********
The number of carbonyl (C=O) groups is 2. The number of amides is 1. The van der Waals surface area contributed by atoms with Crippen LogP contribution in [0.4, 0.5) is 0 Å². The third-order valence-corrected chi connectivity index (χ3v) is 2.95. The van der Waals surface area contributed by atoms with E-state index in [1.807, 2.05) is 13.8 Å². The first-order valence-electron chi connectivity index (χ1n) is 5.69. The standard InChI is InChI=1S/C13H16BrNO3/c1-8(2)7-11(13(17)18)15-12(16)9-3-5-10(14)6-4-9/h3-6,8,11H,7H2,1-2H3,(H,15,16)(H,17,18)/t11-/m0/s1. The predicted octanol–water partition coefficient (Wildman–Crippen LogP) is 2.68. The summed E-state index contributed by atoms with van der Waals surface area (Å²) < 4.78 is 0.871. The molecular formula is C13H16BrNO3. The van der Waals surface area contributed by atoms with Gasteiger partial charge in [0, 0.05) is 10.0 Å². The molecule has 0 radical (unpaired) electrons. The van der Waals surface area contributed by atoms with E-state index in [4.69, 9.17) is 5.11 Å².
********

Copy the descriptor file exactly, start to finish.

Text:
The number of carbonyl (C=O) groups is 2. The number of amides is 1. The van der Waals surface area contributed by atoms with Crippen LogP contribution in [0.4, 0.5) is 0 Å². The third-order valence-corrected chi connectivity index (χ3v) is 2.95. The van der Waals surface area contributed by atoms with E-state index in [1.807, 2.05) is 13.8 Å². The first-order valence-electron chi connectivity index (χ1n) is 5.69. The standard InChI is InChI=1S/C13H16BrNO3/c1-8(2)7-11(13(17)18)15-12(16)9-3-5-10(14)6-4-9/h3-6,8,11H,7H2,1-2H3,(H,15,16)(H,17,18)/t11-/m0/s1. The predicted octanol–water partition coefficient (Wildman–Crippen LogP) is 2.68. The summed E-state index contributed by atoms with van der Waals surface area (Å²) < 4.78 is 0.871. The molecular formula is C13H16BrNO3. The van der Waals surface area contributed by atoms with Gasteiger partial charge in [0, 0.05) is 10.0 Å². The molecule has 0 radical (unpaired) electrons. The van der Waals surface area contributed by atoms with E-state index in [4.69, 9.17) is 5.11 Å².